Libya's government accused and NATO denied an assassination attempt on Col. Muammar Gaddafi on Sunday after NATO bombed the leader's compound in Tripoli's suburbs, with a Libyan government spokesman saying the attack killed one of the leader's sons and three grandchildren.
The air strikes in Libya's capital killed son Seif al-Arab Muammar Gaddafi, 21, a Libyan government spokesman said.
NATO on Sunday said it had bombed a known command and control building in the Bab al-Azizya neighborhood shortly after 1800 GMT Saturday evening.
The three grandchildren said to be younger than 12 were killed in Tripoli, the spokesman told reporters, according to reports.
The deaths could not be independently verified.
This was a direct operation to assassinate the leader of this country, said spokesman Moussa Ibrahim, according to Agence France Presse.
NATO denied the charge.
All NATO's targets are military in nature and have been clearly linked to the Gaddafi regime's systematic attacks on the Libyan population and populated areas. We do not target individuals, said Lieutenant-General Charles Bouchard in a statement.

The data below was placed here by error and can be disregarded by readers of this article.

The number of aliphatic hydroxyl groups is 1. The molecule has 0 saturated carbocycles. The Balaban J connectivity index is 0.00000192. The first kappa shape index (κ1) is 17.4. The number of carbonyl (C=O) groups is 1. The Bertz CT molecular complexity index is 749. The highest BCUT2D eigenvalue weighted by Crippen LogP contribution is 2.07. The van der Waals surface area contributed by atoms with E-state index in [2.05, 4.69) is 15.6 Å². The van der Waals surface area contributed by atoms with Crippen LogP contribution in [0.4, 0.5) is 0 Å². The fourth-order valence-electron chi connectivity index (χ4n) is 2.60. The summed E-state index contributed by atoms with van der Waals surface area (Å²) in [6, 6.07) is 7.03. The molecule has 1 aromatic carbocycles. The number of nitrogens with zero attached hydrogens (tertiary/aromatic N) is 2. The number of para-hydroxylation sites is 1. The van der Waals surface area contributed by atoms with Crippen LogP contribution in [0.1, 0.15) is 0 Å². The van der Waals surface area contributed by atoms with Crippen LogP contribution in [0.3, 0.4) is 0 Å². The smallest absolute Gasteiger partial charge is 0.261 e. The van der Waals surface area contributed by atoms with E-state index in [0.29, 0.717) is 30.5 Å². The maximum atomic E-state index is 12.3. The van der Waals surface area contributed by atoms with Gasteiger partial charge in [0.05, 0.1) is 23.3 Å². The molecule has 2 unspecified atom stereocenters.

Ibrahim said there were some other injuries.
The leader himself is in good health; he wasn't harmed. His wife is also in good health; she wasn't harmed. Other people were injured, the spokesman said.
NATO said it regretted any killings of innocents.
We regret all loss of live, especially the innocent civilians being harmed as a result of the ongoing conflict, Bouchard said.
AFP reporter W.G. Dunlop said three loud explosions were heard in Tripoli on Saturday evening as jets flew over.
The spokesman said the bombing took place on at the home of Gaddafi's son, where the Colonel, and other relatives were.
Bouchard issued a warning to civilians about being in close proximity to Gaddafi and military targets.
I want to remind again all civilians in Libya to distance themselves as much as possible from Gaddafi regime forces, equipment and known military infrastructure to reduce the potential danger to them, Bouchard said.